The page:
European citizens and those in countries on the southern and eastern shores of the Mediterranean have a growing appetite for mutual knowledge, but face the reality of an alarming rise of xenophobic and sectarian trends impacting on social cohesion across the region.
This is one of the primary findings a new report launched today by the Alexandria-based Anna Lindh Foundation, based on the very first comparative polling carried out by Gallup Europe with 13 member states of the Union for the Mediterranean, including: Albania; Belgium; Denmark; Egypt; Germany; Ireland; Italy; Jordan; Morocco; Poland; Spain; Tunisia; and Turkey.
According to the Poll in fact around 80% of Europeans and 65% of Southern and Eastern Mediterranean people are interested to know more about the political, economic, religious and cultural affairs on the other shore of the Mediterranean. In addition, while a majority (82%) consider diversity a source of prosperity, 47% fear that it can have a negative impact on social stability.
“This new edition of the Anna Lindh Report, the first since the historic Arab uprisings, is an invaluable tool as we continue to adapt our strategies and programmes to take account of the new regional realities,” stated the EU Commissioner for Enlargement and European Neighbourhouhood Policy, Stefan Füle, adding that, “A key finding for political leaders on both sides of the Mediterranean is that their citizens are looking to work together and find new, alternative ways to participate in their societies.”
André Azoulay, President of the Anna Lindh Foundation, underlined: “The findings must now be the basis for reinforcing on a greater scale intercultural and civil society links between Mediterranean countries. Top-down solutions will not work, as the survey reveals, and any union across the Mediterranean must be built on the cultural aspirational convergences between the region’s citizens.”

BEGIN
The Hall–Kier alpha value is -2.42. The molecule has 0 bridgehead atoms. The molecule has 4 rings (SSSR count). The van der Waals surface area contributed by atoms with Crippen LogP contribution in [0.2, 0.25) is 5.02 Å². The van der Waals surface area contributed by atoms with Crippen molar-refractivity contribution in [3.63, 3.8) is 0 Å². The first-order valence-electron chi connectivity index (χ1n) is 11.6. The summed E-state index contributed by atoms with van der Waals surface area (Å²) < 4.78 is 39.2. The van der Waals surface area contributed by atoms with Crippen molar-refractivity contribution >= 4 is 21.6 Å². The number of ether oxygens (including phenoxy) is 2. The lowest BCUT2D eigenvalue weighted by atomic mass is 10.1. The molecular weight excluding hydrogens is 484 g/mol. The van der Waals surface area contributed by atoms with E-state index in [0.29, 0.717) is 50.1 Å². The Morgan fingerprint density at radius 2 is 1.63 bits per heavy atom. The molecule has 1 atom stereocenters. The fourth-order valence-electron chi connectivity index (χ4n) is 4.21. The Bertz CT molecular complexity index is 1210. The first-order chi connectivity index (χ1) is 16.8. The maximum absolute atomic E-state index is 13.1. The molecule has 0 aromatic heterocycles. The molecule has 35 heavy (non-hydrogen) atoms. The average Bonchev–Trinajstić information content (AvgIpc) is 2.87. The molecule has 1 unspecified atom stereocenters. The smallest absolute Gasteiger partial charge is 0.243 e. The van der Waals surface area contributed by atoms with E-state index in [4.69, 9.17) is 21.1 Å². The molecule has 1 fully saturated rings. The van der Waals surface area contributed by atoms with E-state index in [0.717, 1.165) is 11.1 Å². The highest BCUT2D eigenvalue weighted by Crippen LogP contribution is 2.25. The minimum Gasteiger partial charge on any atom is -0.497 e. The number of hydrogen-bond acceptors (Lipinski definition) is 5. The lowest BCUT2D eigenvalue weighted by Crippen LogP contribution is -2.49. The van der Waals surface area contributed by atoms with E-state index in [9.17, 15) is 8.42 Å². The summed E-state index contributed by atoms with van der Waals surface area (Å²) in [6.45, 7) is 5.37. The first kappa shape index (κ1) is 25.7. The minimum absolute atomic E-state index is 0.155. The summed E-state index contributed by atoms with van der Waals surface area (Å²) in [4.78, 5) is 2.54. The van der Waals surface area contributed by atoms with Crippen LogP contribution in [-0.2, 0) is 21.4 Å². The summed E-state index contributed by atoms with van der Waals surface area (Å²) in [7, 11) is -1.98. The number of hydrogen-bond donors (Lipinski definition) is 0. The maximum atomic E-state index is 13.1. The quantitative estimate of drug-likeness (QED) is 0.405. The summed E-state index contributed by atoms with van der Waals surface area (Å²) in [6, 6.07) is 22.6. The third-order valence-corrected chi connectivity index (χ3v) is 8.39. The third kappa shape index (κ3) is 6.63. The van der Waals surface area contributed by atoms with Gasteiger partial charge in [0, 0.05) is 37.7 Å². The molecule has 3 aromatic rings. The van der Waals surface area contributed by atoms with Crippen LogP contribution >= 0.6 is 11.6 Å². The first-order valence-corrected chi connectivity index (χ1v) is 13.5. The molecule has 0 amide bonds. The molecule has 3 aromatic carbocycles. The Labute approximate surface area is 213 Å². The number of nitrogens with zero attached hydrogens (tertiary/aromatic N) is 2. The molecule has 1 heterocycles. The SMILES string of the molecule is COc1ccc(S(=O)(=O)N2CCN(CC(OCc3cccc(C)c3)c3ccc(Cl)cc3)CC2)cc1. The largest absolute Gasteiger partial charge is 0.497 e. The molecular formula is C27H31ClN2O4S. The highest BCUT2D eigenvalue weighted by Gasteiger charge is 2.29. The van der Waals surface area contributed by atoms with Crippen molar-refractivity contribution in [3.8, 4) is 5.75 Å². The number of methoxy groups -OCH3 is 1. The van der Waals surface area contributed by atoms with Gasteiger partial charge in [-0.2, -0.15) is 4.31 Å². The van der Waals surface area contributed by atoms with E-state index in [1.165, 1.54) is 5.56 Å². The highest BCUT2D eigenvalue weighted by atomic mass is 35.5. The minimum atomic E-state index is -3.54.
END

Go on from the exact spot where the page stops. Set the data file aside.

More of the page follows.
Key findings of ‘the Anna Lindh Report on Intercultural Trends and Social Change’ are:
A growing appetite to know more about the Mediterranean other as a basis for cooperation in the region - Europeans’s interest to know more about the political, economic, religious and cultural affairs grew since 2009 to around 80% and from the Southern and Eastern Mediterranean the avarage rate of interest reached around 65%.
Religious beliefs dropped on the scale of people’s priorities since 2009. The first priority is the family (56%), followed by the respect for other cultures (39.5%) and in third position religious beliefs (33.5%)
Cultural diversity is seen as a source for prosperity of societies (82%) but at the same time half of the people consider that it could negatively impact on social stability (47%)
Youth across the region optimistic about the future, especially on the southern and eastern Mediterranean shore, with 65% believing their life will be better in the next 5 years. Also a majority of people, if they had the opportunity, would start a new life in their country.
Both in Europe and the Southern and Eastern Mediterranean people believe their their individual action is the most effective tool to improve social problems (18.5%, followed by 13.5% who believe traditional political parties can be the means and 11.5% who believe in the efficacy of social movements).
A positive and shared image of the Mediterranean emerges with around 80% of people associating it to hospitality, common cultural heritage, a specific way of life and food and civic participation.
To access the Anna Lindh Report 2014, log on to: www.annalindhreport.org